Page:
TLM architect Ginger French and civil engineer Robert J. Safin met with South Carroll School Board members Jan. 19 during the regular monthly school board meeting to discuss the building of a soccer field behind the baseball field and a barn building for animals.
“The soccer field must be 110 yards by 65 yards,” Safin informed the board. “We didn’t look at seating because most people bring chairs.”
There will be restrooms, a lift station and a fence around the soccer field with 25 parking spaces.
“It will be better to hire someone to build the barn,” said French. “If it is a classroom that will drive the cost up.”
Director of Schools Lisa Norris said she didn’t believe the barn should have a classroom because by the time students got there it would be time for class to be over.
“There won’t be a lot of animals,” said Norris. “The barn can be monitored with gym security cameras.”
Board members were informed that the electrical work, a lift station and to connect to the existing sewer line would costs $88,520.
Board chairman Corey Bartholomew said estimates had to be obtained before pursuing possible grants.
Board members Dr. Christi Blount and Donna McDaniel Cox were appointed to a committee to study the need and potential funding opportunities.
Board members agreed to pass a General Operational Budget Resolution that will amend the budget by $500,000 for a state grant for the barn and other items that support the Career and Technical Education Program.
Clarksburg School is in the process of being roofed by J & M Roofing due to weather related situations.
School Board members agreed to withdraw $150,000 from reserves if needed. It was noted that $391,151.02 has been paid to date. Bartholomew said it was estimated that the roof will cost a total of $480,000 when finished.
In other business, board members:
• Passed the second and final readings on three different policies. One policy concerned textbook and instruction materials that said a list of textbooks and instructional materials shall be revised annually by principals under the direction of the director of schools.
A second policy on reconsideration of textbooks and instructional material gives instructions on how a complaint can be filed if someone disagrees with the selection of books and instructional materials.
A third policy on library material says the librarian is responsible for library materials. Complaints may be filed over the selection of materials through a specified process.
• Passed a resolution to adopt a local hazard mitigation plan for Carroll County through the Carroll County Emergency Management office. Each school district and town in the county was required to pass it. It is required in order to receive Tennessee Emergency Management Agency funds.
• Discussed School Data Days for Feb. 2 and March 10. The school calendar will have to be amended for changes.
• Passed the 2023-2024 school calendar that shows days students will not attend school for holidays. It was previously discussed and approved by directors of schools of the county’s special school districts prior to coming to each special school district for passage.
• Discussed and agreed to offer to the school’s seven part time paraprofessionals full time employment. Only two were interested the offer.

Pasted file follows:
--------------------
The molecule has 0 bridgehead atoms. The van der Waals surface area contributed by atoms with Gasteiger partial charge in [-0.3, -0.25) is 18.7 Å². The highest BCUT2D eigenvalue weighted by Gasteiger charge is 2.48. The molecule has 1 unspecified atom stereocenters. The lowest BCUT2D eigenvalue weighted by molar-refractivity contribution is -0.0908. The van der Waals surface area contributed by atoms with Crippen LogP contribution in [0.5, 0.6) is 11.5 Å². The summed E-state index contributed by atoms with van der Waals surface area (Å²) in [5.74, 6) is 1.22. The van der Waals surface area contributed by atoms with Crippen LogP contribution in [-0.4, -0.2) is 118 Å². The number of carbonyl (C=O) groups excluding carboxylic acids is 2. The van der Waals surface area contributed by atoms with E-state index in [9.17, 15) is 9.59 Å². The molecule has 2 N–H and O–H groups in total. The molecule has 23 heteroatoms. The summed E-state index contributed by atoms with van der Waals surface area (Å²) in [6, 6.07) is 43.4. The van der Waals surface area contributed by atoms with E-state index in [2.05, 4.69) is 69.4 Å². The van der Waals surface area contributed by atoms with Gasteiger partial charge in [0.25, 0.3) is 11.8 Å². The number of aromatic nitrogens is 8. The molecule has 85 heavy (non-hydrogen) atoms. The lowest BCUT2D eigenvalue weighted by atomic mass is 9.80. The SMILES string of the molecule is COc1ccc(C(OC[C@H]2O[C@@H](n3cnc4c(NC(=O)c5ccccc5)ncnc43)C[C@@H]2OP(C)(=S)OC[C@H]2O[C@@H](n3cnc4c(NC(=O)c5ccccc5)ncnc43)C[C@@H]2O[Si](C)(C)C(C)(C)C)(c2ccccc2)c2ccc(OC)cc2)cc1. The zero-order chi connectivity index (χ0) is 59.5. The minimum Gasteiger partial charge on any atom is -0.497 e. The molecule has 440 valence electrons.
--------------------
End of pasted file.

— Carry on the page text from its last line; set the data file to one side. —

• Discussed the director of schools’ evaluation. She scored a 4.73 out of a possible 5. This is above expectations which is equivalent to a 94.67. School board members were very complimentary of Norris’ performance. Some of the remarks from board members included: “She does an excellent job, significantly above expectation.” “She’s opening doors for students and teachers.” At the February 16 board meeting her contract will be considered and a bonus.
• Concerning the director’s report, RTI Coordinator Tonya Malone said that 12 students attended Beta Convention. Morgan Peterson placed second in pottery in the state. She will be going to national convention. Chloe Crum ran for president of the state Beta Club.
Principal Jenny Miller talked about Middle College. She said seven and possibly eight students at Clarksburg School are eligible to participate in the program through Jackson State, the students could have as many as 62 college credits, enough to get an associate degree.
Norris said that opportunities are trying to be created for students who want to go to college.
Supervisor of Instruction Mary Katherine Stigalldiscussed Computer Science Momentum Expedition.
Learning Loss Coordinator Dewayne Ervin discussed test scores and the means by which the school could be named a Reward School. In the past two years, Clarksburg has been both an Advancing District and an Exemplary District. Being a Reward School is the only accolade this school has not been awarded he said.
After the meeting was adjourned, school board members visited the Stem Classroom where physics, biology and chemistry is taught and to view Rocket Anna, a new piece of technology. Middle School Science teacher April Laws explained how it worked. Rocket Ana was purchased through a grant and is a valuable scientific learning tool. This digital cadaver Anatomage Table allows students to learn about anatomical structures in humans and animals. The 3D visualization allows students to look inside digital cadavers. It has programs to support physical science, physics, biology, chemistry, and agricultural science. Rocket Ana was purchased through a grant and is a valuable scientific learning tool. This digital cadaver Anatomage Table allows students to learn about anatomical structures in humans and animals. The 3D visualization allows students to look inside digital cadavers. It has programs to support physical science, physics, biology, and agriscience